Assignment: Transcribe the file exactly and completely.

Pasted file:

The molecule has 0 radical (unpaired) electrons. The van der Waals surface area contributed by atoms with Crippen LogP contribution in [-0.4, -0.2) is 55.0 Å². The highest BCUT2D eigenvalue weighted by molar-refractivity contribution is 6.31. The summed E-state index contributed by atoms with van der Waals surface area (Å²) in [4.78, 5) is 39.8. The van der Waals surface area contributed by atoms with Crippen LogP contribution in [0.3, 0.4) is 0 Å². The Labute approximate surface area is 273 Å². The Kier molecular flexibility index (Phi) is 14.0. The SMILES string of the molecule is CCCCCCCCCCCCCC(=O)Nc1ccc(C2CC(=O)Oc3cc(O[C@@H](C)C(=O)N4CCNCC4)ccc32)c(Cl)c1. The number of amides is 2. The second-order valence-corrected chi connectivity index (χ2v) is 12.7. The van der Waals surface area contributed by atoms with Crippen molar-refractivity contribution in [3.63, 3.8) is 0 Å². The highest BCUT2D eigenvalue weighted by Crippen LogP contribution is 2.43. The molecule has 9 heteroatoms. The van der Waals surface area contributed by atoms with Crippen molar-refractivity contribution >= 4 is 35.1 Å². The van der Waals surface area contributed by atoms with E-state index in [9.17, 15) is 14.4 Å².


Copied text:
The molecule has 0 radical (unpaired) electrons. The van der Waals surface area contributed by atoms with Crippen LogP contribution in [-0.4, -0.2) is 55.0 Å². The highest BCUT2D eigenvalue weighted by molar-refractivity contribution is 6.31. The summed E-state index contributed by atoms with van der Waals surface area (Å²) in [4.78, 5) is 39.8. The van der Waals surface area contributed by atoms with Crippen LogP contribution in [0.3, 0.4) is 0 Å². The Labute approximate surface area is 273 Å². The Kier molecular flexibility index (Phi) is 14.0. The SMILES string of the molecule is CCCCCCCCCCCCCC(=O)Nc1ccc(C2CC(=O)Oc3cc(O[C@@H](C)C(=O)N4CCNCC4)ccc32)c(Cl)c1. The number of amides is 2. The second-order valence-corrected chi connectivity index (χ2v) is 12.7. The van der Waals surface area contributed by atoms with Crippen molar-refractivity contribution in [3.63, 3.8) is 0 Å². The highest BCUT2D eigenvalue weighted by Crippen LogP contribution is 2.43. The molecule has 9 heteroatoms. The van der Waals surface area contributed by atoms with Crippen molar-refractivity contribution >= 4 is 35.1 Å². The van der Waals surface area contributed by atoms with E-state index in [9.17, 15) is 14.4 Å².